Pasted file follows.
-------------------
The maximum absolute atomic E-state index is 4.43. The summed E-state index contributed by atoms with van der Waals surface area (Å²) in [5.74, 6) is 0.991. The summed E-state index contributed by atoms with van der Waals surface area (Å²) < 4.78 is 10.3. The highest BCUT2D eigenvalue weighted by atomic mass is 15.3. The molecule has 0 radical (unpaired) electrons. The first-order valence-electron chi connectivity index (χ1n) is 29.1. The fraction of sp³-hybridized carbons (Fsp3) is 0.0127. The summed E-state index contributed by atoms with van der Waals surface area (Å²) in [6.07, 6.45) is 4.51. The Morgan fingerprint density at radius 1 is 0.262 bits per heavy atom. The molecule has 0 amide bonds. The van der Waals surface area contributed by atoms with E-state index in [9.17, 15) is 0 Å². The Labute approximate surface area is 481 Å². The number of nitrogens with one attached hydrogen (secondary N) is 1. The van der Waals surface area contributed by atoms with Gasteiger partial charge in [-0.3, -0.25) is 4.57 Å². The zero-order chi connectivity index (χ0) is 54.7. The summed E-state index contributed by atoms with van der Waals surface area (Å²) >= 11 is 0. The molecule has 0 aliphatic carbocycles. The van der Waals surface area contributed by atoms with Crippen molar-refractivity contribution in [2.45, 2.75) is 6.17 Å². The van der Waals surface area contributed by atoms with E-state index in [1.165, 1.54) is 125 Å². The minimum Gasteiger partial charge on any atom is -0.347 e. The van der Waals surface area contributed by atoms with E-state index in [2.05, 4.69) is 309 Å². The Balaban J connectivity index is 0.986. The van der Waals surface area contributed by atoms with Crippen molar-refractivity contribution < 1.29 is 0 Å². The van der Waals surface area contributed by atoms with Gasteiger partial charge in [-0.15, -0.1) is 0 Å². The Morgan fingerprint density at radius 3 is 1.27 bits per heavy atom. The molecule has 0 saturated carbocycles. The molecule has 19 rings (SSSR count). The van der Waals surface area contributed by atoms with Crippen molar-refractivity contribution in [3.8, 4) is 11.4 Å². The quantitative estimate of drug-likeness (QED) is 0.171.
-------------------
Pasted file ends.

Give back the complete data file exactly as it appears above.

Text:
The maximum absolute atomic E-state index is 4.43. The summed E-state index contributed by atoms with van der Waals surface area (Å²) in [5.74, 6) is 0.991. The summed E-state index contributed by atoms with van der Waals surface area (Å²) < 4.78 is 10.3. The highest BCUT2D eigenvalue weighted by atomic mass is 15.3. The molecule has 0 radical (unpaired) electrons. The first-order valence-electron chi connectivity index (χ1n) is 29.1. The fraction of sp³-hybridized carbons (Fsp3) is 0.0127. The summed E-state index contributed by atoms with van der Waals surface area (Å²) in [6.07, 6.45) is 4.51. The Morgan fingerprint density at radius 1 is 0.262 bits per heavy atom. The molecule has 0 amide bonds. The van der Waals surface area contributed by atoms with E-state index in [9.17, 15) is 0 Å². The Labute approximate surface area is 481 Å². The number of nitrogens with one attached hydrogen (secondary N) is 1. The van der Waals surface area contributed by atoms with Gasteiger partial charge in [-0.3, -0.25) is 4.57 Å². The zero-order chi connectivity index (χ0) is 54.7. The summed E-state index contributed by atoms with van der Waals surface area (Å²) >= 11 is 0. The molecule has 0 aliphatic carbocycles. The van der Waals surface area contributed by atoms with Crippen molar-refractivity contribution in [2.45, 2.75) is 6.17 Å². The van der Waals surface area contributed by atoms with E-state index in [1.165, 1.54) is 125 Å². The minimum Gasteiger partial charge on any atom is -0.347 e. The van der Waals surface area contributed by atoms with E-state index in [2.05, 4.69) is 309 Å². The Balaban J connectivity index is 0.986. The van der Waals surface area contributed by atoms with Crippen molar-refractivity contribution < 1.29 is 0 Å². The van der Waals surface area contributed by atoms with Gasteiger partial charge in [-0.15, -0.1) is 0 Å². The Morgan fingerprint density at radius 3 is 1.27 bits per heavy atom. The molecule has 0 saturated carbocycles. The molecule has 19 rings (SSSR count). The van der Waals surface area contributed by atoms with Crippen molar-refractivity contribution in [3.8, 4) is 11.4 Å². The quantitative estimate of drug-likeness (QED) is 0.171.